Question 1

Let A be a Banach algebra such that for all a\in A the implication

Aa=0 or aA=0 \Rightarrow a=0

holds. Let LR be linear mappings from A to itself such that for all a,b\in A,

L(ab)=L(a)bR(ab)=aR(b), and R(a)b=aL(b).

Show that L and R are necessarily continuous.

Question 2

Let A be a unital C*-algebra.

(a)

If a,b are positive elements of A, show that \sigma(ab)\subset \mathbb{R}^+.

Solution (Wills)

For elements a,b of a unital algebra A:

\sigma(ab)\cup\{0\}=\sigma(ba)\cup\{0\}

If a\in A^+ then a^{1/2}\in A^+ so that

\sigma(ab)\cup\{0\}=\sigma(a^{1/2}(a^{1/2}b))\cup\{0\}=\sigma(a^{1/2}ba^{1/2})\cup\{0\}

Now if b\in A^+, for any c\in Ac^*bc\in A^+. Hence \sigma(a^{1/2}ba^{1/2})\subset \mathbb{R^+} and the result follows (note that ab need not be hermitian) \bullet


(b)

If a is an invertible element of A, show that a=u|a| for a unique unitary u\in A. Give an example of an element of B(H) for some Hilbert space H that cannot be written as the product of a unitary times a positive operator.

(c)

Show that if a\in G(A), then \|a\|=\|a^{-1}\|=1 iff a is unitary.

Solution

Suppose first that a is unitary. Then \|a\|=1. Also

a^*a=1

\Rightarrow (a^*)^{-1}a^{-1}=1=a^{-1}(a^*)^{-1}

that is a^{-1} is unitary also and hence \|a^{-1}\|=1

Suppose now that a is not unitary… \bullet

Question 3

Let X be a locally compact Hausdorff space, and suppose that the C*-algebra C_0(X) is generated by a sequence of projections \{p_n\}\subset C_0(X). Show that the hermitian element

h=\sum_{n=1}^\infty\frac{p_n}{3^n}

generates C_0(X).

Solution

In the first instance, the only projection functions are the characteristic functions \mathbf{1}_A for A\subset X. For now I am going to assume that \{p_n\}=\{\mathbf{1}_{K_n}\} with K_n compact. Then each of the p_n\in C_0(X) is as required (eh — actually they’re not continuous!).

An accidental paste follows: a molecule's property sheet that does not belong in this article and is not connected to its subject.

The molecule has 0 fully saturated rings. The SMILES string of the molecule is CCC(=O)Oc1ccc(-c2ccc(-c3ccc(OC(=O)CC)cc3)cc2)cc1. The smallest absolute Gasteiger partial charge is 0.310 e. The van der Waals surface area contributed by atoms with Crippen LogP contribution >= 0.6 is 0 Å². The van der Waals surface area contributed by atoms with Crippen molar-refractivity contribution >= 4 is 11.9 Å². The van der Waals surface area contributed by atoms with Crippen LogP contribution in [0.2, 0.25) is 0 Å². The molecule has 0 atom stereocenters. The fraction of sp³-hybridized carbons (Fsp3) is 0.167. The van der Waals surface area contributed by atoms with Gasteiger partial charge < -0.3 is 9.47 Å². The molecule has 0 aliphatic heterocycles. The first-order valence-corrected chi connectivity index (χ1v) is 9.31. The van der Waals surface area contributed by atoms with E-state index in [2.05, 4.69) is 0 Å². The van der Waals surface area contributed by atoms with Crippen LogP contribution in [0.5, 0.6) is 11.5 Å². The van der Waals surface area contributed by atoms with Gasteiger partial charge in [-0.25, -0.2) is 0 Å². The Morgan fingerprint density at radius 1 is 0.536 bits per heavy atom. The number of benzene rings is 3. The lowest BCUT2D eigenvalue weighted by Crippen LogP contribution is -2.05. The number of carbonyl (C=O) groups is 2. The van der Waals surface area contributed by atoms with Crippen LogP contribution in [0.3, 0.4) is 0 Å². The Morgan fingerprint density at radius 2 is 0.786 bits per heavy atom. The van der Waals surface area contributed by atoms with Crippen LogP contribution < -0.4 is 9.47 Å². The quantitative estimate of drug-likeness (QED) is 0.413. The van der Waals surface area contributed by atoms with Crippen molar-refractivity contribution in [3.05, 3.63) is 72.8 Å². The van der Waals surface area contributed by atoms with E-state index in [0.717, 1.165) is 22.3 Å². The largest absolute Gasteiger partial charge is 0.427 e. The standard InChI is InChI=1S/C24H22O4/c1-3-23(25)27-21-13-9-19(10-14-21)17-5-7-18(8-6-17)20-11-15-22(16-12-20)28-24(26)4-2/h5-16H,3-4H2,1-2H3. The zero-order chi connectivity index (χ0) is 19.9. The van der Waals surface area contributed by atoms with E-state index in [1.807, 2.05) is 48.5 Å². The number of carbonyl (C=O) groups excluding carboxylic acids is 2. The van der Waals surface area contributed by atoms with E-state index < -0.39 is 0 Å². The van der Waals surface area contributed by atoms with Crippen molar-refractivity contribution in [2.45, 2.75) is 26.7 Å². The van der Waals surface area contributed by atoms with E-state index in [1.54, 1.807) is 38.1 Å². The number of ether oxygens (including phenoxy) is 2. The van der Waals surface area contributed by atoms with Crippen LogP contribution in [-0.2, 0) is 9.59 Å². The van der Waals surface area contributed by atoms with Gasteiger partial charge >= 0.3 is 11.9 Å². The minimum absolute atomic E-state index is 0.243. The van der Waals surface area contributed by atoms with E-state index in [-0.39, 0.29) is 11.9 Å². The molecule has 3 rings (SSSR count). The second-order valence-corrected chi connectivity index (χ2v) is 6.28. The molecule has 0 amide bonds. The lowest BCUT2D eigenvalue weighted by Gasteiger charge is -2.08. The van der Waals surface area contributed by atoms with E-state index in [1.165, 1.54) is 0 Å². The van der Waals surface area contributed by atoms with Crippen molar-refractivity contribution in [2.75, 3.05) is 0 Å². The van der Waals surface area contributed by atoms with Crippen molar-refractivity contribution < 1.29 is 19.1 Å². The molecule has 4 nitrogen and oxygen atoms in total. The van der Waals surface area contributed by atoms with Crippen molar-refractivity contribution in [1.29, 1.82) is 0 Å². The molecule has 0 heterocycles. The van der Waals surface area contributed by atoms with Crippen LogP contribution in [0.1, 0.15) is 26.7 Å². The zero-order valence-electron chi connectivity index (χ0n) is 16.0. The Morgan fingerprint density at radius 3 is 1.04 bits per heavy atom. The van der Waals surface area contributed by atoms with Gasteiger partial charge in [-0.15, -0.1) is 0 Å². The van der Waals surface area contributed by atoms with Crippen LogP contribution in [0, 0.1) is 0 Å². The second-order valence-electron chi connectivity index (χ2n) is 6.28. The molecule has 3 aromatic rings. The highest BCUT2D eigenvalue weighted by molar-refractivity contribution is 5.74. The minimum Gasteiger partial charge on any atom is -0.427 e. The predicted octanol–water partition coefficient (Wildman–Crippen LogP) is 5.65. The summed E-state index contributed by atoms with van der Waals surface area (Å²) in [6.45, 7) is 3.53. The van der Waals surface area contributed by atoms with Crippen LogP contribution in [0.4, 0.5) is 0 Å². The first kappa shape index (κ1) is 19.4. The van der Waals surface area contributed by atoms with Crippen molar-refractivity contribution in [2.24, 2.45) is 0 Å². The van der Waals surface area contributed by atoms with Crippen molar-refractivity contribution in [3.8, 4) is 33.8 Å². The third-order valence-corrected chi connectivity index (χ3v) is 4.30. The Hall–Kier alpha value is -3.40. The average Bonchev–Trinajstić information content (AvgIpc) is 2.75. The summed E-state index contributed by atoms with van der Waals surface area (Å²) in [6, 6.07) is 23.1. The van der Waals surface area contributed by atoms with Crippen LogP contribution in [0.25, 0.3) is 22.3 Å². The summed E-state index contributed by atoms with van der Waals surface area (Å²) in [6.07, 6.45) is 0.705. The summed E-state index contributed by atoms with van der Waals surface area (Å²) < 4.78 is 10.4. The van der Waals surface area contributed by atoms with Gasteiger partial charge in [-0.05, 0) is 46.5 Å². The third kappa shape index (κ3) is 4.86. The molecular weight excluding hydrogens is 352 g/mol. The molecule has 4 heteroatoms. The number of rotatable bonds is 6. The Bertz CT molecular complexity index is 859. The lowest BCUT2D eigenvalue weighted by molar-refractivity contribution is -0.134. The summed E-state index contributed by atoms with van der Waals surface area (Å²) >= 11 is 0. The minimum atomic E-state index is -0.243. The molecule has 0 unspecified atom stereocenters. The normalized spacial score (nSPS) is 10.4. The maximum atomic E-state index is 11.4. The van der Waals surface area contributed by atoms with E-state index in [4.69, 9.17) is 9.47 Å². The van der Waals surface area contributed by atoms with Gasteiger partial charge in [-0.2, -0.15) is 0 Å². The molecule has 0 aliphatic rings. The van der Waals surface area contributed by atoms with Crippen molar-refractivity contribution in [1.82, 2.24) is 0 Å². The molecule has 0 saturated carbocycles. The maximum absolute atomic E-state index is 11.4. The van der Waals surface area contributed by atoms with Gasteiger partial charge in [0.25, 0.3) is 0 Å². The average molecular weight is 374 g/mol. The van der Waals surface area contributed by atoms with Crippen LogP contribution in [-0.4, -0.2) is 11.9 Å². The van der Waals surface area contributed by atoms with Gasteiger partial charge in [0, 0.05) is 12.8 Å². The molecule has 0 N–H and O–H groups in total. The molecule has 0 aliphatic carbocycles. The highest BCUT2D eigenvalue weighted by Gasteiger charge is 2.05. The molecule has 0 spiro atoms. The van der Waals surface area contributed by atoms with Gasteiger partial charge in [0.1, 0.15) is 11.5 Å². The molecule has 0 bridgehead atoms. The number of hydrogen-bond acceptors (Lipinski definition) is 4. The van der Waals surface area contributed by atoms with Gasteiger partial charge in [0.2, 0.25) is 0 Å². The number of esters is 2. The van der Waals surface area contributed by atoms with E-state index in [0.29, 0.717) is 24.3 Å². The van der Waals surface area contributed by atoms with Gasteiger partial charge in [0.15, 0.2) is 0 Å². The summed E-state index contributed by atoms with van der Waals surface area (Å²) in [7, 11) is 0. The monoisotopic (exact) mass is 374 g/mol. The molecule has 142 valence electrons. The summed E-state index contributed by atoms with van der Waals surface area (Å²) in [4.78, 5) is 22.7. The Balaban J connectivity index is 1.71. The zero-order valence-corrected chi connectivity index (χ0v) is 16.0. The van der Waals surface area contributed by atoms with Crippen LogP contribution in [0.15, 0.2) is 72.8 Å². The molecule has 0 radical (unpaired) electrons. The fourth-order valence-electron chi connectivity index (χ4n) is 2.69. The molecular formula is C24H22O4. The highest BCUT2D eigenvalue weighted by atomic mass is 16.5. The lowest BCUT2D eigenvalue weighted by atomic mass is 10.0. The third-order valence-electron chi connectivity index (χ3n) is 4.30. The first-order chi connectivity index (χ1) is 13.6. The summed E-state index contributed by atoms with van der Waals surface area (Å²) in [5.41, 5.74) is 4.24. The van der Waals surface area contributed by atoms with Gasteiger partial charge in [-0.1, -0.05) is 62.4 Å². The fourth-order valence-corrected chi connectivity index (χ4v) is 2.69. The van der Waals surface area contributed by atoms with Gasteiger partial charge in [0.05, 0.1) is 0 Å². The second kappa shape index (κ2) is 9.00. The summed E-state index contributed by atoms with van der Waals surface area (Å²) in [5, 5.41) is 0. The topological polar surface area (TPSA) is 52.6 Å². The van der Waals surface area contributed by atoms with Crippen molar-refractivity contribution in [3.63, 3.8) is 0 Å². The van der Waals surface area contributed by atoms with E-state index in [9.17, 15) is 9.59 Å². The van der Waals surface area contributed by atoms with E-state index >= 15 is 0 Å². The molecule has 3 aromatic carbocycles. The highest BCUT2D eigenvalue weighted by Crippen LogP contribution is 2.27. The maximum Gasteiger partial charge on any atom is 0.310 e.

A polynomial in the \{p_n\} is significantly simplified because p_n^r=p_n for r\geq 1.  Also if \Sigma\subset \{p_n\} is finite, then

\prod_{K_i\in\Sigma}\mathbf{1}_{K_i}=\mathbf{1}_{\bigcap_i K_i}

Hence, if these projections generate C_0(X) then any  f\in C_0(X) may be approximated in the supremum norm by:

f\approx \sum_{i=1}^N\beta_i \mathbf{1}_{\Lambda_i}

where the \Lambda_i=\bigcap_{K_j\in\Sigma_i}K_j for finite \Sigma_i\subset\{K_i\}.

Hence we must now simultaneously approximate to \{\beta_i\} on \{\Lambda_i\} using polynomials in h (not quite – sometimes the \Lambda_i overlap). In the first instance

h(x)=\sum_{i:x\in K_i}\frac{1}{3^i}

Question 4

We shall see in the next chapter that all closed ideals in C*-algebras are necessarily self-adjoint. Give an example of an ideal in the C*-algebra C(\mathbb{D}) that is not self-adjoint.

Question 5

Let \varphi:A\rightarrow B be an isometric linear map between unital *-algebras A and B such that \varphi(a^*)=\varphi(a)^* (for all a\in A) and \varphi(1)=1. Show that \varphi(A^+)\subset B^+.

Question 6

Let A be a unital C*-algebra.

(a)

If \nu(a)<1 and b=\left(\sum_{n=0}^\infty a^{*n}a^n\right)^{1/2}, show that b\geq 1 and \|bab^{-1}\|<1.

Solution

Working under the slightly stronger hypothesis that \|a\|<1 (this guarantees convergence of b), we note that A^+ is closed (??). Now consider:

b^2-1=\sum_{n=1}^\infty (a^n)^*a^n

With the strengthening of the assumptions this series converges and A^+ closed, this sum of positive terms converges in A^+. Hence b^2-1\geq 0 \Rightarrow b^2\geq 1. Taking roots on both sides we get the result.

(b)

For all a\in A, show that

\nu(a)=\inf_{b\in G(A)}\|bab^{-1}\|=\inf_{b\in A_{\text{SA}}}\|e^ba e^{-b}\|

Question 7

Let A be a unital C*-algebra.

(a)

If a,b\in A, show that the map

f:\mathbb{C}\rightarrow A\lambda\mapsto e^{i\lambda b}ae^{-i\lambda b}

is differentiable and that f'(0)=i(ba-ab)

 Solution (Wills)

e^{i\lambda b}=\sum_{n=0}^\infty \frac{(i\lambda b)^n}{n!}=\sum_{n=0}^\infty \frac{i^nb^n}{n!}\lambda^n

f'(\lambda)=ibe^{i\lambda b}ae^{-i\lambda b}+e^{i\lambda b}a(-i b).

If \lambda=0, then f'(0)=i(ba-ab).

(b)

Let X be a closed vector subspace of A which is unitarily invariant in the sense that uXu^*\subset X for all unitaries u\in A. Show that ab-ba\in X if a\in X and b\in A.

Solution (Wills)

If X\subset A a closed subspace is unitarily invariant. Let a,\,b\in X and make an additional assumption that b^*=b (\checkmark). Then

(e^{i\lambda b})^*=\sum_{n=0}^\infty\left[\frac{(i\lambda b)^n}{n!}\right]^*=\sum_{n=0}^\infty\frac{(-i\lambda b)^n}{n!}=e^{-i\lambda b}.

Hence, e^{-i\lambda b}=(e^{i\lambda b})^* and also e^{-i\lambda b}e^{i\lambda b}=e^0=I_A. Now if f(\lambda)\in X then f'(\lambda\in X) (since X is closed???). Therefore i(ba-ab)\in X and hence ba-ab\in X.

(c)

Deduce that the closed linear span X of the projections in A has the property that a\in X and b\in A implies that ba-ab\in X.

Solution

First we prove that if p is a projection and if u is a unitary then upu^* is a projection.